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The seafood twist with fish is the best diet for heart health

If I were to design the ideal meal plan for a healthy heart, much evidence suggests it would be the Peach-Mediterranean diet with integrated daily intermittent fasting, a group of doctors said this week.

It’s still the plant-rich, olive oil-lubricated Mediterranean diet that most people are familiar with, but with a greater emphasis on seafood as the primary source of animal protein.

This style of eating has many benefits, especially when it comes to cardiovascular health and long-term longevity, the authors wrote in a review of studies, published Monday in the Journal of the American College of Cardiology.

It also solves the “omnivore dilemma”

;. When you can eat anything – as humans can – what do you choose is good for you, but also tasty and sustainable in the long run?

It’s not the “junkie” Western diet rich in processed meat, refined carbohydrates, and saturated fat, said Dr. James O’Keefe, lead author of the article and director of preventive cardiology at Saint Luke’s Mid America Heart Institute in Kansas City, Missouri.

Vegan diets can reduce the risk of cardiovascular disease, but also lead to weak bones and muscles or anemia, he noted.

Enter the Pesco-Mediterranean diet, which O’Keefe himself follows.

“It’s filling, it’s enjoyable, it’s delicious and it’s super healthy,” O’Keefe told TODAY.

When it came to adding intermittent fasting to the mix, he and his colleagues felt that “the science is solid enough now that we can approve it as a healthy thing to do,” he said.

Plant-based diet

The traditional Mediterranean style of food – which has been called the “gold standard for cardiovascular health” – is primarily a plant-rich diet that includes lots of fruits, vegetables, legumes, whole grains, seeds and nuts. Olive oil is the main source of fat, while very few red and processed meats are consumed.

Many randomized trials and clinical trials have found that this diet is associated with lower risks of dying prematurely from heart disease or developing coronary heart disease, the authors noted.

The diet should include three or more servings of vegetables and two or more servings of fruit per day.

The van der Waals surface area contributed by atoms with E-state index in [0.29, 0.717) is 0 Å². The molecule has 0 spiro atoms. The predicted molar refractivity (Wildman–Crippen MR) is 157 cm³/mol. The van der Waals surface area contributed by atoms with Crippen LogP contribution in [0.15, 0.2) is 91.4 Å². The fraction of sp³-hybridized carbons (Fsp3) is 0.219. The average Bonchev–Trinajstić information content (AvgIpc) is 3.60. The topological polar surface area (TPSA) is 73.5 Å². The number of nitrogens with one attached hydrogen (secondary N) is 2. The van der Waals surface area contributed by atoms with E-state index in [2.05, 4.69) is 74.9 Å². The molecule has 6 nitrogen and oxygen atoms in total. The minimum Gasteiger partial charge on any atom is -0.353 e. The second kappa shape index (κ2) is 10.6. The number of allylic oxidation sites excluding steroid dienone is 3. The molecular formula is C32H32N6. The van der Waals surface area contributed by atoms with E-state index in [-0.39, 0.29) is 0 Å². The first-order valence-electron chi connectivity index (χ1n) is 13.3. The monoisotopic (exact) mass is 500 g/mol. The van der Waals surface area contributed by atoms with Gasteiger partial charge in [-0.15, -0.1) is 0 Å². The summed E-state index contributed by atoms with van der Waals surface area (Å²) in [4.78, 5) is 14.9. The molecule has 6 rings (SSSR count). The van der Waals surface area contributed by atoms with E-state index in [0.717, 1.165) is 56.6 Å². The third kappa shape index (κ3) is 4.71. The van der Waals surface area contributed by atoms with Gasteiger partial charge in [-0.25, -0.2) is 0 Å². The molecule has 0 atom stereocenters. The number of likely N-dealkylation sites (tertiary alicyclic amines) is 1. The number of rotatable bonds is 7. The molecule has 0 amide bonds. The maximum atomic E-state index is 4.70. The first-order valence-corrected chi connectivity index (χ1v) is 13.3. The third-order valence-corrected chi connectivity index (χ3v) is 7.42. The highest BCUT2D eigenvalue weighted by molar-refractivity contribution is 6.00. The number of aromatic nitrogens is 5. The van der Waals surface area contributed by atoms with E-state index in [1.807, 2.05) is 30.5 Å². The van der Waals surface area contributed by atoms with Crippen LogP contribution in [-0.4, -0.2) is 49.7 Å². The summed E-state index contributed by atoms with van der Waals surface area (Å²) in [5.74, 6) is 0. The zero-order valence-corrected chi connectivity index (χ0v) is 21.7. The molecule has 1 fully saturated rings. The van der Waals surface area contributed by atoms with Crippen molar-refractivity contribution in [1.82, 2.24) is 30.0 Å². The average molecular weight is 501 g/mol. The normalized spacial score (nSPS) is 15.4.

Fish and seafood

A seafood diet – the “Peach” part of the meal plan approved by this document – is still a diet rich in plants, but with seafood as the main source of meat. Fish is a high quality protein that is satiating and helps build muscle and bone mass. Provides vitamins, minerals and other nutrients that may be missing in vegetarian or vegan diets.

Regular fish intake has been shown to reduce cardiovascular risk, “so we felt it deserved a certain spot in the title,” O’Keefe said.

The goal is to eat fish at least three times a week. Choose low-mercury fish like salmon, sardines, trout, herring, and anchovies. Avoid charring or burning the fish during cooking, which can introduce carcinogenic compounds, the authors warn.

Fish is high in omega-3s, low in saturated fat, and moderate in calories, so it’s better than beef or chicken as a source of protein, agrees Lisa Young, a New York registered dietician and author of “Finally Full, Finally Lean.” .

The studies found that coronary heart disease mortality was 34 percent lower in fishermen than in regular meat eaters, the authors noted.

The liberal use of extra virgin olive oil is an important part of the Mediterranean diet. It is crucial to choose high-quality oil made from cold-pressed olives, a process that preserves their powerful antioxidants and creates a product equivalent to “pure olive juice,” the study noted.

The authors recommend consuming four or more tablespoons a day of EVOO, which can be used to dress salads or for light cooking.

“At our house, I can tell you that we don’t even think about limiting the amount of olive oil, we only use it as much as we want and spend about a liter a week – just my wife and I,” O ‘Keefe said.

But Young cautioned not to overdo the elixir for most people.

“You can’t add a bottle of olive oil to the typical American diet,” Young cautioned. “If you’re eating whole cheese, some meat, fried foods and croutons, you don’t want to pour a bottle of olive oil over it.”

Eggs and dairy products

The Peach-Mediterranean diet allows for the consumption of eggs, but preferably no more than five egg yolks per week, although there are no limits to egg whites. Plus, it cautiously allows low-fat fermented versions of dairy products, including yogurt, kefir, and soft cheeses.

Nuts and legumes

Walnuts, which are rich in unsaturated fat, fiber, protein and nutrients, are “one of the most effective foods for improving long-term health outcomes,” the study noted. They fill up in a way that doesn’t promote weight gain. Young recommended swapping a chocolate bar or other typical afternoon snack for a handful of nuts.

Consumption of legumes has been linked to improvements in blood sugar, cholesterol levels and blood pressure.

Young recommended eating a variety of both foods to capture the most nutrients: mixed nuts and many legumes including chickpeas, lentils, and split peas.

Choose one 1-ounce serving of nuts per day and three or more servings of legumes per week.


The main drink of this diet is water, still, sparkling or used to make tea or coffee. It can be flavored but not sweetened. Dry red wine is allowed with caution: one glass per day for women and up to two glasses for men, consumed with meals.

Intermittent fasting

“Most Americans eat from the time they get up until they go to bed,” O’Keefe said. “But when we give our body a break from digesting food, it tends to be good for it.”

A daily fast of at least 12 hours, largely done during sleep and which can be extended to 16 hours per day, appears to improve cardiovascular health and lower blood pressure, the study noted.

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